- The Washington Times - Sunday, May 5, 2002

LOUISVILLE, Ky. War Emblem stole the 128th Kentucky Derby.
Suckering rivals with a slow early pace that let him easily repel stretch challengers, War Emblem pulled away at the eighth pole yesterday to win the roses by four lengths over Proud Citizen. War Emblem was the first wire-to-wire victor since Winning Colors in 1988, covering 1 miles in 2:01.
"That last 100 yards you wish would last forever," War Emblem trainer Bob Baffert said. "I almost started crying when they hit the wire."
War Emblem exited the Derby as racing's latest hero in an event considered so wide open Harlan's Holiday was made the highest favorite ever at 6-1 by the 145,033 at Churchill Downs. War Emblem ($43) was overlooked despite two straight wins in continuing the Derby's recent era of long-shot winners with the 10th-largest payoff ever. The 20-to-1 odds meant only 5 percent of wagering was on War Emblem.
Baffert won his third Derby after buying War Emblem for $1 million on April 3. Calling it his best and shortest training job ever, the white-haired trainer experienced redemption after withdrawing Danthebluegrassman hours earlier with a leg injury following a controversial entry on Wednesday. Baffert told a group visiting his barn to remember the word "vindication" after the race.
"We came in through the back door, but we are leaving through the front door," Baffert said.
Baffert said War Emblem will enter the 127th Preakness Stakes on May 18 at Pimlico Race Course. Baffert won the Preakness and Belmont Stakes last year with Point Given.
Front-runners rarely win the Derby because the blistering early pace often leaves them exhausted out of the final turn. So many have fallen back that the top of the stretch is dubbed "Heartbreak Lane."
Jockey Victor Espinoza followed Baffert's instruction of setting a leisurely early pace. With expected front-runner Buddha withdrawn Friday because of a hoof injury, the field lacked a true early speedster to run with War Emblem. That allowed War Emblem to cover the opening half mile in a methodical 47 seconds and the first three-fourths mile in an almost sluggish 1:11 3/5.
"I told Victor 'Don't panic. If you're by yourself turning for home, don't panic. Just wait, wait, wait and at the eighth pole do what you want," Baffert said. "Victor just sat quiet. He showed so much poise."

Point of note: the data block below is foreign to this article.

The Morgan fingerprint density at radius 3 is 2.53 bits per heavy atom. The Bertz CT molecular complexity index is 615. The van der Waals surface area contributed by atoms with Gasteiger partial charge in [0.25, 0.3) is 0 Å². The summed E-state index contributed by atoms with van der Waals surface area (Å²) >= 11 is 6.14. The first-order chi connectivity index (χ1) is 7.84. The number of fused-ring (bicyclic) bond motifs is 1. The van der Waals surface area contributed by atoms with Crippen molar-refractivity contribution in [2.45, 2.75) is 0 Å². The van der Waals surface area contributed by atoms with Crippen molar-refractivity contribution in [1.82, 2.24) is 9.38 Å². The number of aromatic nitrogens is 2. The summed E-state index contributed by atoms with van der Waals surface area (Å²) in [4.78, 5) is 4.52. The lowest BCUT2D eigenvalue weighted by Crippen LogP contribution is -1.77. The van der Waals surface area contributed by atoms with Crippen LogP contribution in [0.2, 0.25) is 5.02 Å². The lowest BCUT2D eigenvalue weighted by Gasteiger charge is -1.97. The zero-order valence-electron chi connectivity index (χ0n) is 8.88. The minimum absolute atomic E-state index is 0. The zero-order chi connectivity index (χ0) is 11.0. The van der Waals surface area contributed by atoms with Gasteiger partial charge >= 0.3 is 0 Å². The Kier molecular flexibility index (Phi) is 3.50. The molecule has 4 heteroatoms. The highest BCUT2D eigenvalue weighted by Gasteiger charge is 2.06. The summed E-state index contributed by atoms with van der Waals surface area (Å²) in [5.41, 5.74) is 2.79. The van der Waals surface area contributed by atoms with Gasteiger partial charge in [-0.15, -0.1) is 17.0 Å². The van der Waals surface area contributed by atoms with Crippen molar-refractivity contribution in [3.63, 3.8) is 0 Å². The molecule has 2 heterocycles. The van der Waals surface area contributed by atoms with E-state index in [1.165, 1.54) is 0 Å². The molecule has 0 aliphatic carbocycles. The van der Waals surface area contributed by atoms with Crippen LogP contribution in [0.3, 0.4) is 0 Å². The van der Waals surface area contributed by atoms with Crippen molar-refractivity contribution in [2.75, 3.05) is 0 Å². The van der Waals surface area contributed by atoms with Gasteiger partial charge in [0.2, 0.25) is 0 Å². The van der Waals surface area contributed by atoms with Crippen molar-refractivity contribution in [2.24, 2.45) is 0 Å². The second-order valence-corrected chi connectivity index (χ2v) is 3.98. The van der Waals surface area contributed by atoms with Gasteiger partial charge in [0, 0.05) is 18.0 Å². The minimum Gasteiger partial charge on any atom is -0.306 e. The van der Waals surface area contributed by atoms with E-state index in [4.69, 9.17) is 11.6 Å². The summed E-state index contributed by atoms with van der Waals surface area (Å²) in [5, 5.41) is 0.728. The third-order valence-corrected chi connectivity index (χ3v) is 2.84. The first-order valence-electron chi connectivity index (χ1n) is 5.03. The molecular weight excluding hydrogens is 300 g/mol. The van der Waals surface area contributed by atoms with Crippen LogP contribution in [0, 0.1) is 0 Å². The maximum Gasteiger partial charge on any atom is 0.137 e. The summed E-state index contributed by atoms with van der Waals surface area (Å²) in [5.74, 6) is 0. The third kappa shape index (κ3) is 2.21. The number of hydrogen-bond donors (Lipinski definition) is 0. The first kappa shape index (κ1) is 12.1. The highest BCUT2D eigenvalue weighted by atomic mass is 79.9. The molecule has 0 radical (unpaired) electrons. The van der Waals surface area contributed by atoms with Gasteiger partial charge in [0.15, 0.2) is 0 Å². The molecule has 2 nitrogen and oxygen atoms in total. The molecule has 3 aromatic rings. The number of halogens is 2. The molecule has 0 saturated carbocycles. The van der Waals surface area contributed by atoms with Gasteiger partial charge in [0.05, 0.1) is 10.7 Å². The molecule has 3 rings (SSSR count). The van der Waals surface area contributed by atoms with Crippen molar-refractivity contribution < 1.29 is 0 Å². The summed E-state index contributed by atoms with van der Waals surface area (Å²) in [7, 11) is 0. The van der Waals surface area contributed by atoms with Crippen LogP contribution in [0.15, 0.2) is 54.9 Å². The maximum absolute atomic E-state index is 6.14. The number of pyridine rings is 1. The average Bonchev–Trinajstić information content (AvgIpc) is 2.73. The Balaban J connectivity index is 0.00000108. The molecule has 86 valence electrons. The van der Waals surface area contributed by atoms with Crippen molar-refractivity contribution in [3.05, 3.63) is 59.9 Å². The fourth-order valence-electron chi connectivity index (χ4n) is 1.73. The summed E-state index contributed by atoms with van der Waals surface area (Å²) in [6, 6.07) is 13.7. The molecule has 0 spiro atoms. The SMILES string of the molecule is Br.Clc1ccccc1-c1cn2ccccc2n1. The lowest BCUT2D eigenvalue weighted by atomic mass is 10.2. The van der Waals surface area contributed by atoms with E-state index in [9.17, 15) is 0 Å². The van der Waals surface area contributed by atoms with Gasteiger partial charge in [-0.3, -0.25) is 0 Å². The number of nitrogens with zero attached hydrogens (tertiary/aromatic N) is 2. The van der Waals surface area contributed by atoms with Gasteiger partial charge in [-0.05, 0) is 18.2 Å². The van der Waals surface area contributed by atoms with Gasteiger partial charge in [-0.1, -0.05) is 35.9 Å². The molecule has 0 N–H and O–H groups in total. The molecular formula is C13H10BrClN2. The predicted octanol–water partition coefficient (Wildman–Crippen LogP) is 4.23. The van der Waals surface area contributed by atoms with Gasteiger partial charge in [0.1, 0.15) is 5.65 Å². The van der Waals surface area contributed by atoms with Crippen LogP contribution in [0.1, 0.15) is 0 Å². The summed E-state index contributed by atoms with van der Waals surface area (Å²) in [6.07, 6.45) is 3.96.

Proud Citizen pulled within one length of War Emblem entering the stretch while Perfect Drift began closing along the rail. Espinoza waited until the eighth pole, then went to the whip for a short burst. The trio ran together the rest of the way as Proud Citizen finished three-fourths length ahead of Perfect Drift.
"Down the three-eighths pole, I had too much horse to go [harder]. There was no reason to go yet because there's no pressure behind me," Espinoza said. "You're so excited you can't wait to let the horse go, but it's a long stretch so I had to be patient."
Proud Citizen and Perfect Drift ran second and third, respectively, the entire race. Jockey Mike Smith didn't push Proud Citizen until the top of the stretch to avoid an early speed duel, but the colt simply couldn't outkick War Emblem.
"The only difference between the two of us was my horse was getting over [the track] well, but not real well and War Emblem was relishing it," Smith said. "I tried to stay within striking distance of him. He just kicked away from us."
Harlan's Holiday became the 21st losing favorite since 1980 by finishing seventh. The Florida Derby and Blue Grass Stakes winner was 11th in the first turn when he should have been no farther back than fifth. That left him unable to move through the crowd on the final turn and stretch.
"He didn't pull like he usually does," jockey Edgar Prado said. "When we hit the backstretch, he didn't give me any confidence. I had to put him in drive a lot sooner than I wanted. He really didn't respond."
Essense of Dubai was also a lackluster ninth at 10-1. The Dubai colt sweated badly when led over from the barn, threw jockey David Flores in the paddock and shied from the crowd during the post parade.
"He was a little goofy," Flores said. "He got a little excited. My horse just didn't run at all."

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